The demand for counterfeit alcohol in Bangkok is an emerging market. In Thailand, over 76% of the drinks consumed are spirits. With over 580,000 litres of fake product already confiscated this year, the Ministry of Public Health has a daunting task. Lets do the math, WHO (World Health Organization) states that Thailand is being flooded with counterfeit Whiskey at 1 million litres per month. So that would be 12 million litres a year, and they are only catching roughly a half a million bottles so far. That leaves a monstrous amount of products flooding into the economy. These products are inexpensive to make and easy for gangs and criminals to produce. Some bottles are done so well it takes an expert to tell it is fake.

Business is Business in Bangkok

There are costs of doing business here and graft and corruption is commonplace. In order to stay ahead of the competition, retailers and bars must get creative. Sometimes that means that you have to cut corners to make money. Suppliers know this and focus their customer base accordingly. This is not to say that every place does this. Most don’t even know they are serving a fake, and when they do it’s too late.

Alcoholic drinks contain pure alcohol, or ethanol, not methanol. But the high cost of imported alcohol in Asian countries has led to rogue manufacturers producing illegal “fake” alcohol using methanol. Methanol is highly toxic and used in the manufacture of products including anti-freeze, formaldehyde, plastics and paints or as an anti-freeze or solvent. In recent years cheap homemade local alcohol and even apparent international brand name spirits are being contaminated with methanol – a poison you can’t taste or smell. Poisoning from the chemical can cause blindness, coma, kidney failure and death.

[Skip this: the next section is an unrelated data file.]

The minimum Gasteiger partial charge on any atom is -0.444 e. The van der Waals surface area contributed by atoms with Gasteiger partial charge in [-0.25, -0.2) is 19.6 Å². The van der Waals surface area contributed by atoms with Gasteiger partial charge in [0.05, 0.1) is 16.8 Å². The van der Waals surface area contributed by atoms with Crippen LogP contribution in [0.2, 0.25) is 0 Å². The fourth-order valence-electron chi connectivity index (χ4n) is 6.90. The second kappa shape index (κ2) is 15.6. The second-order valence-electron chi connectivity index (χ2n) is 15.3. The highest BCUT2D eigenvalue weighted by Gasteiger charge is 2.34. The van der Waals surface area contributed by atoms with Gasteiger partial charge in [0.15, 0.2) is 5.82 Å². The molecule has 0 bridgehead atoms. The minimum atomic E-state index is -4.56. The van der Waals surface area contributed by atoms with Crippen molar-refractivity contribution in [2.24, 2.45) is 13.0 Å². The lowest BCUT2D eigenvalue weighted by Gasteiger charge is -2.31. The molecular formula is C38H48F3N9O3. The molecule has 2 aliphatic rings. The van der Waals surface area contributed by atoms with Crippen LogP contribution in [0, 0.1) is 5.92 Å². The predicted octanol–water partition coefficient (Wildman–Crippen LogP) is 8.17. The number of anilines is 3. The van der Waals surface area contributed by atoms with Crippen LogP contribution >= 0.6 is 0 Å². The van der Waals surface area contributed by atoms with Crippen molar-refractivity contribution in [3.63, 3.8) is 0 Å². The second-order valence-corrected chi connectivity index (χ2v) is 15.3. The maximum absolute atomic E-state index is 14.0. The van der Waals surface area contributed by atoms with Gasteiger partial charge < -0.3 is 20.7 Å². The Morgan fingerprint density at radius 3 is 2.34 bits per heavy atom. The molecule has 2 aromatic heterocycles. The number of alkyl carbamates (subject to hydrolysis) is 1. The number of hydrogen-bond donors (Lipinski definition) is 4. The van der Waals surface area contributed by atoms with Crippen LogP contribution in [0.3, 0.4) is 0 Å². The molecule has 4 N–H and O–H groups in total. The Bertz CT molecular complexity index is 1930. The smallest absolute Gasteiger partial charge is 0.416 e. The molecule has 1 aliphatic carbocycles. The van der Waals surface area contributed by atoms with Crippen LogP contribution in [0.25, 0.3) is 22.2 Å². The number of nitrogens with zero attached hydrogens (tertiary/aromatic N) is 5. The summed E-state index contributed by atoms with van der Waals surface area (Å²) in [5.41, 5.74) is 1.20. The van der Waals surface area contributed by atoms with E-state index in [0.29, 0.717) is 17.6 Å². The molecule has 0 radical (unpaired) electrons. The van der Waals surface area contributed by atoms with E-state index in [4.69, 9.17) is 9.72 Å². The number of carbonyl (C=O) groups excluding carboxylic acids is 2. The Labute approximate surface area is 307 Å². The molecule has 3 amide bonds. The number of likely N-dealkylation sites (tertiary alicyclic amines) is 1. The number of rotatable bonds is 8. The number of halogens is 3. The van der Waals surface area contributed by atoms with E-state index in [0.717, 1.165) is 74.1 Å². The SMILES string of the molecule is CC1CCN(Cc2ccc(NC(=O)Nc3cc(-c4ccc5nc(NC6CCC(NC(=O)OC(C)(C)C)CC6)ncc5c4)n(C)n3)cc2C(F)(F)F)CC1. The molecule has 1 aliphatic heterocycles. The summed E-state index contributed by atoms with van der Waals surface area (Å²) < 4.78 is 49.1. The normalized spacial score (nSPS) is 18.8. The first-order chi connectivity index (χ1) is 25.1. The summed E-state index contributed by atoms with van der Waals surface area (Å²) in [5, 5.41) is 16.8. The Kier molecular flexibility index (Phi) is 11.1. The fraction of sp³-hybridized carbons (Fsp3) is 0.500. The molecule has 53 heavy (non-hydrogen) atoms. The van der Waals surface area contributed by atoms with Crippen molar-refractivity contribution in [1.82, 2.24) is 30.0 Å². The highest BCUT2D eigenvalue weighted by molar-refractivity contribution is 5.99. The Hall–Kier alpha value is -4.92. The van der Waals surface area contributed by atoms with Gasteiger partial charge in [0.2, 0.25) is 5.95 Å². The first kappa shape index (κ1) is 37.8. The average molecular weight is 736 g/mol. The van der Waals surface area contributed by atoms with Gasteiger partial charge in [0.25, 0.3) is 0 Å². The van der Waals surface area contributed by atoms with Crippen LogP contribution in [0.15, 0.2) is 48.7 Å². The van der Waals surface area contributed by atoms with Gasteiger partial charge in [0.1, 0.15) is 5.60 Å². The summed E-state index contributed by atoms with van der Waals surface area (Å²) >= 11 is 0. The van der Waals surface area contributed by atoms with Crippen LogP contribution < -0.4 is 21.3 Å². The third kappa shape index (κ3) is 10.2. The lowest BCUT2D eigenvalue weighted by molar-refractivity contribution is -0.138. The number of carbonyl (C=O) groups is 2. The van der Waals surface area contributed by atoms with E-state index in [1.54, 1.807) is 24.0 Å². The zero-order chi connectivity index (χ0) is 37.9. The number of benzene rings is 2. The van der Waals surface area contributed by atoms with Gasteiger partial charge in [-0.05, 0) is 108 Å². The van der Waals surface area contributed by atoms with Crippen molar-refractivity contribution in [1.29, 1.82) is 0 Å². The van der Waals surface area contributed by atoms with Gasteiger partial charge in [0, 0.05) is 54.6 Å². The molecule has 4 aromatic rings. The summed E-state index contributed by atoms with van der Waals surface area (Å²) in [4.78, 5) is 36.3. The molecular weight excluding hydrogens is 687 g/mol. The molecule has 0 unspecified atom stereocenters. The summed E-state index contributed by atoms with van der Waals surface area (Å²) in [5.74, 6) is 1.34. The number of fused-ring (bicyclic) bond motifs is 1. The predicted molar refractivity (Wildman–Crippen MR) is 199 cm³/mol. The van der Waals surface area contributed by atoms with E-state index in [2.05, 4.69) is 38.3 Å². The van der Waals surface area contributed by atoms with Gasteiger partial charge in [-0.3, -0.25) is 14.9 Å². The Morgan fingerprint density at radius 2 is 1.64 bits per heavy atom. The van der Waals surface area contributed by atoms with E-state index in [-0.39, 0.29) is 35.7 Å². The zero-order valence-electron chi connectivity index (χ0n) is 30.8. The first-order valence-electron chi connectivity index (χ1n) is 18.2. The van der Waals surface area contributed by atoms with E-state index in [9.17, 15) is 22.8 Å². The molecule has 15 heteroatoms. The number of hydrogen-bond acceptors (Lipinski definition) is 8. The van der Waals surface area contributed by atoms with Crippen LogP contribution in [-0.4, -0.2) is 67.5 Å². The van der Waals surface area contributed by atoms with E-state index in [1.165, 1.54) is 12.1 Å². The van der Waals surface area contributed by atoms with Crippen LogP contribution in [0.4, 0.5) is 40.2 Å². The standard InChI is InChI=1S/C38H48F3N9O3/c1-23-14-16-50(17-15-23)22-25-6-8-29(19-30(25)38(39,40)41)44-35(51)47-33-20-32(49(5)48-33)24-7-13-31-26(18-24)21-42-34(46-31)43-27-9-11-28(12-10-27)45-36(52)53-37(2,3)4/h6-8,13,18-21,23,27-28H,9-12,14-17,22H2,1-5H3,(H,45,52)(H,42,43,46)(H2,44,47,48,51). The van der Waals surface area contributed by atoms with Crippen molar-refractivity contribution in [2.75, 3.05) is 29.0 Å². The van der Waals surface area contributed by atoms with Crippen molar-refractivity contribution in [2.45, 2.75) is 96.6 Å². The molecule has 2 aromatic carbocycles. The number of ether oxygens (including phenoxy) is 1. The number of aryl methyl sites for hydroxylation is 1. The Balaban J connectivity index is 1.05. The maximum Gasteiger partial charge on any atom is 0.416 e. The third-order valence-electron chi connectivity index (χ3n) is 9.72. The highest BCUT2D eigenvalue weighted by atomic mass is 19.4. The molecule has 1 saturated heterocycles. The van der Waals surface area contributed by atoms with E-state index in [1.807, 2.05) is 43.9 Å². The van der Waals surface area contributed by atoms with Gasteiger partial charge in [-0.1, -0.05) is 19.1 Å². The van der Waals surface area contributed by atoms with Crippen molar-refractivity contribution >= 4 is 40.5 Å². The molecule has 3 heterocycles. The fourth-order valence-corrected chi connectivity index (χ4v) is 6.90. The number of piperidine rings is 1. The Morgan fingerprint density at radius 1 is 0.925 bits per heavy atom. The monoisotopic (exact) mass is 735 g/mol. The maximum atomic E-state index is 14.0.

Remember the 4 P’s

While there are no obvious signs when drinking in a bar, there are some red flags to be aware of. Pay attention to these tips when purchasing alcohol in Bangkok.

Try to remember ‘the 4 Ps’: Place, Price, Packaging and Product.

1. Place: Make sure you buy from a reputable supermarket, off license or shop.

2. Price: If a deal looks too good to be true, it most probably is.

3. Packaging: Look for poor quality labeling, which includes things like spelling mistakes. Spirits in bottles 35cl or larger and 30% ABV or higher have to have a duty stamp, which indicates that tax has either been paid or is due to be paid on the contents of the bottle. They’re usually incorporated into the label or stuck on the glass. If it’s not there, it’s illegal. If the seal is broken, don’t drink it.
Fake bar codes. If you have an app on your mobile that scans bar codes, scan it and see if it’s listed as the correct product.

4. Product: Look out for fake versions of well-known brands and be wary of unusual brand names you haven’t seen before. Vodka, the most commonly counterfeited spirit, shouldn’t have any white particles or sediment in the bottle. If you see this, the vodka could have been diluted with tap water. If any alcohol tastes or smells bad, don’t drink it. Particularly look out for the smell of nail varnish.

While the Government tries to combat this problem, we as consumers must stay more vigilant. You never know what might be in the next cocktail you consume.

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